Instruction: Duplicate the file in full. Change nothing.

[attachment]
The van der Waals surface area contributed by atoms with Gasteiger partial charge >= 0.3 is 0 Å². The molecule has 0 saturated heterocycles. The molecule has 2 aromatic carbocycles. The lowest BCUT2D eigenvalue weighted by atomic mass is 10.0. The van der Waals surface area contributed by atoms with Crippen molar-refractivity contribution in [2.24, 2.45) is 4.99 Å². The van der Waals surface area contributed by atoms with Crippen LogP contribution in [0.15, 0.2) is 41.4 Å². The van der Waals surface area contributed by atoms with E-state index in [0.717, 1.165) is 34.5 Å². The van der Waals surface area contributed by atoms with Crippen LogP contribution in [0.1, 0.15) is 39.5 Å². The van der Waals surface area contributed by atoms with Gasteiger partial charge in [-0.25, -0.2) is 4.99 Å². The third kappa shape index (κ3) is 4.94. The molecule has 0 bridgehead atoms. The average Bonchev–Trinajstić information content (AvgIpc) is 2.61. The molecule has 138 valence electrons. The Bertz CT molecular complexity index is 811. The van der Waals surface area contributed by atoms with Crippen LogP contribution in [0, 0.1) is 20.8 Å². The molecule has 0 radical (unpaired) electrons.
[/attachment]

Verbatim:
The van der Waals surface area contributed by atoms with Gasteiger partial charge >= 0.3 is 0 Å². The molecule has 0 saturated heterocycles. The molecule has 2 aromatic carbocycles. The lowest BCUT2D eigenvalue weighted by atomic mass is 10.0. The van der Waals surface area contributed by atoms with Crippen molar-refractivity contribution in [2.24, 2.45) is 4.99 Å². The van der Waals surface area contributed by atoms with Crippen LogP contribution in [0.15, 0.2) is 41.4 Å². The van der Waals surface area contributed by atoms with E-state index in [0.717, 1.165) is 34.5 Å². The van der Waals surface area contributed by atoms with Crippen LogP contribution in [0.1, 0.15) is 39.5 Å². The van der Waals surface area contributed by atoms with Gasteiger partial charge in [-0.25, -0.2) is 4.99 Å². The third kappa shape index (κ3) is 4.94. The molecule has 0 bridgehead atoms. The average Bonchev–Trinajstić information content (AvgIpc) is 2.61. The molecule has 138 valence electrons. The Bertz CT molecular complexity index is 811. The van der Waals surface area contributed by atoms with Crippen LogP contribution in [0, 0.1) is 20.8 Å². The molecule has 0 radical (unpaired) electrons.